According to this piece from Fast Company, short pieces of writing, like recipes and single articles, are now being sold on Amazon and at the Apple store for prices ranging from ¢99 to a few dollars, for download to the Kindle, iPad, etc. The article asks: what sort of writers will benefit from this new form of publishing?
First off, this is not really a new form of publishing, but a really old one. Before the mass reading public had a taste for bound books, they bought printed works in single sheets, or in unbound sheaves of paper, priced to move and made for single-serving consumption, not unlike downloading single episodes of your favorite TV show to your iPhone to watch on the subway.
This is how the essays of Samuel Johnson were first published, and how millions first consumed the novels of Charles Dickens, chapter by chapter. At first, only serious media nerds took the time and money to take the separate bundles they had been buying at the newsstand, bind them together, and put them on their shelves at home. Eventually, there was a market for special edition boxed sets of works by popular authors, which were released in bound sets called “novels.” Samuel Johnson, who died in 1784, never made much money from the sales of his works, but by the time Charles Dickens got famous in the 1830s, there was a fortune to be made. Short fiction and journalism boomed, and became a way for new writers to break into print and stay afloat. Certain kinds of stories, like ghost stories and detective stories, evolved as a perfect fit for the new short form market, and gave people like Arthur Conan Doyle and G.K. Chesterton their start.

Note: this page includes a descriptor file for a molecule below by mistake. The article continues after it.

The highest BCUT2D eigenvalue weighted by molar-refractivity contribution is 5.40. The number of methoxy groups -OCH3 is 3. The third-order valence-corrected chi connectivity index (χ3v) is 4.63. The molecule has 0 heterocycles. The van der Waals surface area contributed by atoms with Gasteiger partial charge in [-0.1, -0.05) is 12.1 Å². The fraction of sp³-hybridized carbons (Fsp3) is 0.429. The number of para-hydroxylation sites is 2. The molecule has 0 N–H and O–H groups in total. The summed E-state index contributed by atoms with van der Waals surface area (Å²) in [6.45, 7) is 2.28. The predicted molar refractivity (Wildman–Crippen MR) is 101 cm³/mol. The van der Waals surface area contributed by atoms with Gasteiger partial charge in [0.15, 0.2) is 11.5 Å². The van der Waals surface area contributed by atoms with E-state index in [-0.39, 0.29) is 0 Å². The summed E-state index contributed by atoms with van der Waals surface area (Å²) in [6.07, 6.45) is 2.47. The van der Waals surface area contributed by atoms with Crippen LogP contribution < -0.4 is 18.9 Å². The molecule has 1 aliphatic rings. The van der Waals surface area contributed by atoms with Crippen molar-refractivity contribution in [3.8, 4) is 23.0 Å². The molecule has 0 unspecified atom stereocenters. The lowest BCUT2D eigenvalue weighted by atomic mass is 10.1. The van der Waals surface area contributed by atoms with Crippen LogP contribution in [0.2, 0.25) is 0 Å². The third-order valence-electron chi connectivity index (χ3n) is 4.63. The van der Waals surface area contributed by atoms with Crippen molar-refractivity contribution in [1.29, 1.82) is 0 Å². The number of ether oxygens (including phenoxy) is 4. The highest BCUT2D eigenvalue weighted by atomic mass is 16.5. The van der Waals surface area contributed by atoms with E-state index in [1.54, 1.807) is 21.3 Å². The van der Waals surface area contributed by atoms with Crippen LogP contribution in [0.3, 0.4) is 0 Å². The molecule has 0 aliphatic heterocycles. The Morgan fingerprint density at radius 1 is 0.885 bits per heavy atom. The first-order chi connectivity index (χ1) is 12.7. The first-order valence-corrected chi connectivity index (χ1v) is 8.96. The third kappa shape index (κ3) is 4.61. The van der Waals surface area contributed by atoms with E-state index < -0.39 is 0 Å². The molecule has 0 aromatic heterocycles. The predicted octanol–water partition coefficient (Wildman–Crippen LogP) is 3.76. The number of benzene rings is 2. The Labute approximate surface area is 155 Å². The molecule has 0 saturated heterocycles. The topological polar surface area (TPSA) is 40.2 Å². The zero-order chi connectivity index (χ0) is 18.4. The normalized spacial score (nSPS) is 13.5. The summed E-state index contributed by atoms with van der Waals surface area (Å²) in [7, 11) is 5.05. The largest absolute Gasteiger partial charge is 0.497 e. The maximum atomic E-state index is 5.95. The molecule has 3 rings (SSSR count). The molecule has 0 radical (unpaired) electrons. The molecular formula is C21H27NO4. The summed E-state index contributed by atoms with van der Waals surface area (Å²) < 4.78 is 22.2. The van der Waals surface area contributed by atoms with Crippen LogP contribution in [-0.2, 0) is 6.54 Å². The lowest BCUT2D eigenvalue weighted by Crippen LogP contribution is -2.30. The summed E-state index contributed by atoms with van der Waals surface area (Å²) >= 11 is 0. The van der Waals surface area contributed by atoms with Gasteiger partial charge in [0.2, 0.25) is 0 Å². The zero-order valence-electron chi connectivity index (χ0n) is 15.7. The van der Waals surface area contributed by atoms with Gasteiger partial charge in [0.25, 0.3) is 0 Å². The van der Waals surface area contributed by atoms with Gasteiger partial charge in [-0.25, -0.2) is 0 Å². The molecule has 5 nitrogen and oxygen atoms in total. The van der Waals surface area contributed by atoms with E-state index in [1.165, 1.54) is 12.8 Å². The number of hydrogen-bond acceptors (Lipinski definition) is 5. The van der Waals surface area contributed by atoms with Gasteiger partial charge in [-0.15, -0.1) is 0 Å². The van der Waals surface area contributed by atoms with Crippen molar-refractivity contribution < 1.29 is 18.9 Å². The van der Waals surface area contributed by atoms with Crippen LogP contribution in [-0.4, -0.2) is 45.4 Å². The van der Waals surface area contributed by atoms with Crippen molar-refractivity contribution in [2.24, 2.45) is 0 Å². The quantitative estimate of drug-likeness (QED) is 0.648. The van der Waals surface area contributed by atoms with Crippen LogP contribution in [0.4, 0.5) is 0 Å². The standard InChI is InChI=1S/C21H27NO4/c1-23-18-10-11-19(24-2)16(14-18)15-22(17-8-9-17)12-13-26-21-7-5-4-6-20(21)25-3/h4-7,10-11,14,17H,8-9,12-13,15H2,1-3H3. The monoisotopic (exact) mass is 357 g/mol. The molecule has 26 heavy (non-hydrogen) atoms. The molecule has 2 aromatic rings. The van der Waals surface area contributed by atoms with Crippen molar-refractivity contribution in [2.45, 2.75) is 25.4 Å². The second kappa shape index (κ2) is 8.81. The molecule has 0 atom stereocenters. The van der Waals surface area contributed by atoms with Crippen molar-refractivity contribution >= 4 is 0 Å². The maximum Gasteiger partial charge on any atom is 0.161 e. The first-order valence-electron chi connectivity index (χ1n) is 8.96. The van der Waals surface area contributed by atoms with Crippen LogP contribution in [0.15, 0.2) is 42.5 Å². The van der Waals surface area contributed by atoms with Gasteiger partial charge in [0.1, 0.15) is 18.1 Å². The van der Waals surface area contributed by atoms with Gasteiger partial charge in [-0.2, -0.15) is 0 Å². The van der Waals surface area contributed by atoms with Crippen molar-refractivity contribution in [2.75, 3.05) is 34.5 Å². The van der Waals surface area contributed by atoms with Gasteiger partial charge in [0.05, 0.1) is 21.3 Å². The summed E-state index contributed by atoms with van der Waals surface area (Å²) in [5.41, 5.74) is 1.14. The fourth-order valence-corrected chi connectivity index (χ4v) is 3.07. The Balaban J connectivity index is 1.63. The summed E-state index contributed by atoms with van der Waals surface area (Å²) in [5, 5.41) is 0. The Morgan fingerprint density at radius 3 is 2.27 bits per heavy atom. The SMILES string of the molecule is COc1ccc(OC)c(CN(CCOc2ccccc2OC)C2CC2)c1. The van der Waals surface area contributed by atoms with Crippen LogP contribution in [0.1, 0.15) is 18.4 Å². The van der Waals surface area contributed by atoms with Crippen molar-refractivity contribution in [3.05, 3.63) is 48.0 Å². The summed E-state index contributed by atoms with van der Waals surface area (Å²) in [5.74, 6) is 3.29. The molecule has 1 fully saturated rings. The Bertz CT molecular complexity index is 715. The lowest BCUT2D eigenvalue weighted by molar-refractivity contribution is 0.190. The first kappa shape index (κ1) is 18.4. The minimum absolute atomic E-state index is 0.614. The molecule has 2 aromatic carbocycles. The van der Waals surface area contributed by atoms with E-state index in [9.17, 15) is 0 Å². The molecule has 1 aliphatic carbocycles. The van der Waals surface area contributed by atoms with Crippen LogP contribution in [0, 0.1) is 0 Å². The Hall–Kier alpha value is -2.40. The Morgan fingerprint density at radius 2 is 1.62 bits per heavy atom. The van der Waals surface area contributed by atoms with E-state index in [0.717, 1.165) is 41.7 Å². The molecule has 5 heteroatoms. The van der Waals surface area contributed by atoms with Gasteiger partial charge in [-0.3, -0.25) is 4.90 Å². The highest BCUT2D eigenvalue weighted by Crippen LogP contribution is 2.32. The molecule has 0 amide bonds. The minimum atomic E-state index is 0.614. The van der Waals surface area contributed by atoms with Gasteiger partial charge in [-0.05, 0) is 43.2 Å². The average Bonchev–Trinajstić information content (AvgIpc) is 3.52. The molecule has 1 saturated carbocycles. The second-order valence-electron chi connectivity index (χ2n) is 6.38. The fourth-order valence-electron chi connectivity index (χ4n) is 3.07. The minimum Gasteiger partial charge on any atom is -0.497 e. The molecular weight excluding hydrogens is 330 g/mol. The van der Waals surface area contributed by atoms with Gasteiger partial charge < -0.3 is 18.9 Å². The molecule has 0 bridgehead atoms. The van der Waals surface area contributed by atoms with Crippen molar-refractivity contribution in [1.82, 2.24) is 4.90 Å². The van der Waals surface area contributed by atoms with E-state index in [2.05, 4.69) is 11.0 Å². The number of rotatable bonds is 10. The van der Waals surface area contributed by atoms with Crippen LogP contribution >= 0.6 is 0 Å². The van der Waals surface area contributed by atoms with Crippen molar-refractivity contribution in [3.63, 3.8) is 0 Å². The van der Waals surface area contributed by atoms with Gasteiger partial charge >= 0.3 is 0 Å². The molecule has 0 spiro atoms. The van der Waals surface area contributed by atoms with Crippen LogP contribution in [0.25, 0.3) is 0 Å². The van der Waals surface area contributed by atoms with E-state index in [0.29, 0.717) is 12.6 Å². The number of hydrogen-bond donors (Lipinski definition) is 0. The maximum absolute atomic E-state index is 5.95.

Then TV, radio, and rising postage costs conspired to mortally wound the mass market for short form printed works in the middle of the last century. The frontier that Samuel Johnson pioneered started to close, and it has been closing ever since.
But now there is a glimmer of hope that that market, and the riotous creativity in once unleashed, is on its way back. In addition to the rise of Kindle singles and their kind, some self-published ebook authors are making enough to quit their day jobs. More power to them.
So the latest move by Apple, if successful, may not herald anything new at all, but a return to the good old days.